I find it interesting that the New York Times hosted two op-ed pieces this weekend on the same topic, one on Saturday from Gary Wills, professor emeritus of history at Northwestern University, the other on Sunday from regular op-ed columnist Frank Rich. The topic is whether a vote for Hillary Clinton is also a vote for Bill — whether a Hillary presidency would really be a shared white house, a “plural presidency”, as Professor Wills puts it:
But there can be no doubt that her husband had the presidential experience, fully. He has shown during his wife’s campaign that he is a person of initiative and energy. Does anyone expect him not to use his experience in an energetic way if he re-enters the White House as the first spouse?
Mrs. Clinton claims that her time in that role was an active one. He can hardly be expected to show less involvement when he returns to the scene of his time in power as the resident expert. He is not the kind to be a potted plant in the White House.
Which raises an important matter. Do we really want a plural presidency?
Professor Wills goes on to describe concepts of an official plural presidency that were rejected in the formation of the United States, and the issue of Dick Cheney’s role in the Bush presidency. He concludes that because of the need to recover from Bush/Cheney, and the danger of Bill Clinton’s involving himself overmuch, it would be a bad idea to elect Hillary Clinton as “another co-president in the White House.”
In a longer column, Mr Rich describes the Clinton campaign as one for “Billary, the joint Clinton candidacy”.
What has gone unspoken is this: Up until this moment, Hillary has successfully deflected rough questions about Bill by saying, “I’m running on my own” or, as she snapped at Barack Obama in the last debate, “Well, I’m here; he’s not.” This sleight of hand became officially inoperative once her husband became a co-candidate, even to the point of taking over entirely when she vacated South Carolina last week. With “two for the price of one” back as the unabashed modus operandi, both Clintons are in play.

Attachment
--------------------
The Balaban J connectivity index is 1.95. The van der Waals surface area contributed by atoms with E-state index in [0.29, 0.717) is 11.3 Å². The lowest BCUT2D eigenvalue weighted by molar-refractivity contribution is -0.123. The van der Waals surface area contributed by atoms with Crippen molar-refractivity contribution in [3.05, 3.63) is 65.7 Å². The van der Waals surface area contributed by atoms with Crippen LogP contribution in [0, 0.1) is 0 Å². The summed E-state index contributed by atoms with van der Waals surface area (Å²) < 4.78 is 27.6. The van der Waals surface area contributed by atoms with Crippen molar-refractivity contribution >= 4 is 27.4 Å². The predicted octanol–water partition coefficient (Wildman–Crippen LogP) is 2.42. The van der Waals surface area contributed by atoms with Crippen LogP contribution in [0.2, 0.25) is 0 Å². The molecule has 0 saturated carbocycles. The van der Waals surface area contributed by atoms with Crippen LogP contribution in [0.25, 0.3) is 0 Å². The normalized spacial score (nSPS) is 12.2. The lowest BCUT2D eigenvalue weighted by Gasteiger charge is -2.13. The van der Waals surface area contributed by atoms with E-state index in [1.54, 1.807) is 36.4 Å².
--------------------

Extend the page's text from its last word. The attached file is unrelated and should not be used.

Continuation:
For the most part, Mr Rich is addressing whether Senator Clinton can win the election with President Clinton as her campaign partner, and he spends a lot of time criticizing Bill’s refusal to disclose the names of contributor’s to his presidential library and Hillary’s deferral to him on the matter. But he finishes with this:
Any Democrat who seriously thinks that Bill will fade away if Hillary wins the nomination — let alone that the Clintons will escape being fully vetted — is a Democrat who, as the man said, believes in fairy tales.It’s not clear, here, whether Mr Rich is just worried about the final election that this point, or whether he, too, fears giving Bill the opportunity to do more in the White House than choose curtains.
We don’t worry in any other election about what the candidate’s spouse will bring to the White House, or will do while there. George Bush 43 could have been thought to be bringing his dad, George Bush 41, back — though, as it turned out, he didn’t ask him for advice when he should have done — but no one seriously raised concerns about that. Other presidents have had some colourful family ties (Ronald Reagan’s daughter Maureen was a Republican activist and campaigned for U.S. Senate while her father was president; his son Michael was also a mover in the Republican party; his daughter Patti famously fought with her father on political issues). We never thought these should affect the elections.
Of course, this is the first time we’ve had to deal with a spouse who’s a former president. That aspect makes it hard to know whether there’s a bit of sexism in here or not — would we be worried about this if it were the other way around? — and so I’ll assume there isn’t. Whatever question I have about Hillary Clinton, I do see her as a strong-enough leader that I have no concern that her husband will be taking over.
Apart from that, every president appoints a cabinet and associates with a plethora of advisors, both formal and informal. Do we not think that any president might rely on one or two advisors more than we’d like (as, for example, George Bush did with Karl Rove)? Maybe so, maybe not... but we don’t vote based on who the candidate’s friends are, and who s/he might take advice from.
This is more of the “for the wrong reason” stuff I’ve talked about before. Whether we do or don’t like Hillary Clinton as a presidential candidate is something we have to decide by looking at Hillary Clinton, not by speculating what part her husband will play in her presidency.